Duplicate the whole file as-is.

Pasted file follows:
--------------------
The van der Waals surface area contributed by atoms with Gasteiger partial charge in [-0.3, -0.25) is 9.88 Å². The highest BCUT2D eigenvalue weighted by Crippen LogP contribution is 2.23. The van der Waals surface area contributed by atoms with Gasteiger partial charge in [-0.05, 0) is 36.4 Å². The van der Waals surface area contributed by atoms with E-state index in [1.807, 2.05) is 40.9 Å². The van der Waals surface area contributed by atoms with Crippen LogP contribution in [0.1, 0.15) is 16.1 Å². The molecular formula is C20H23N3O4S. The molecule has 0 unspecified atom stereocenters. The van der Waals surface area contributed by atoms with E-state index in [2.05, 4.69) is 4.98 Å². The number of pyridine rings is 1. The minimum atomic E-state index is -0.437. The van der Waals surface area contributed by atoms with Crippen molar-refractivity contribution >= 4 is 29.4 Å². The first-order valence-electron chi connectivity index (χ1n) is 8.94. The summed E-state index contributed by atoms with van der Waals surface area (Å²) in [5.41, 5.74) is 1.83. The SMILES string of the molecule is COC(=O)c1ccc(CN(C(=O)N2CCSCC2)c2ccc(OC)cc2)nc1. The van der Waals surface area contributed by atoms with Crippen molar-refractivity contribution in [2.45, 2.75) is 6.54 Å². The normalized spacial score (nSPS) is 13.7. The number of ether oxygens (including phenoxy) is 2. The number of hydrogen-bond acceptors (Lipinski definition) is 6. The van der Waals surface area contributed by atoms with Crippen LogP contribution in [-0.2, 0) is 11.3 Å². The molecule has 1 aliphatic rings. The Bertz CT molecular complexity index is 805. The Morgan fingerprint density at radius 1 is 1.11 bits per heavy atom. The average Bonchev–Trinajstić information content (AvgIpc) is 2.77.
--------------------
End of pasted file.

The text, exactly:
The van der Waals surface area contributed by atoms with Gasteiger partial charge in [-0.3, -0.25) is 9.88 Å². The highest BCUT2D eigenvalue weighted by Crippen LogP contribution is 2.23. The van der Waals surface area contributed by atoms with Gasteiger partial charge in [-0.05, 0) is 36.4 Å². The van der Waals surface area contributed by atoms with E-state index in [1.807, 2.05) is 40.9 Å². The van der Waals surface area contributed by atoms with Crippen LogP contribution in [0.1, 0.15) is 16.1 Å². The molecular formula is C20H23N3O4S. The molecule has 0 unspecified atom stereocenters. The van der Waals surface area contributed by atoms with E-state index in [2.05, 4.69) is 4.98 Å². The number of pyridine rings is 1. The minimum atomic E-state index is -0.437. The van der Waals surface area contributed by atoms with Crippen molar-refractivity contribution >= 4 is 29.4 Å². The first-order valence-electron chi connectivity index (χ1n) is 8.94. The summed E-state index contributed by atoms with van der Waals surface area (Å²) in [5.41, 5.74) is 1.83. The SMILES string of the molecule is COC(=O)c1ccc(CN(C(=O)N2CCSCC2)c2ccc(OC)cc2)nc1. The van der Waals surface area contributed by atoms with Crippen molar-refractivity contribution in [2.45, 2.75) is 6.54 Å². The normalized spacial score (nSPS) is 13.7. The number of ether oxygens (including phenoxy) is 2. The number of hydrogen-bond acceptors (Lipinski definition) is 6. The van der Waals surface area contributed by atoms with Crippen LogP contribution in [-0.2, 0) is 11.3 Å². The molecule has 1 aliphatic rings. The Bertz CT molecular complexity index is 805. The Morgan fingerprint density at radius 1 is 1.11 bits per heavy atom. The average Bonchev–Trinajstić information content (AvgIpc) is 2.77.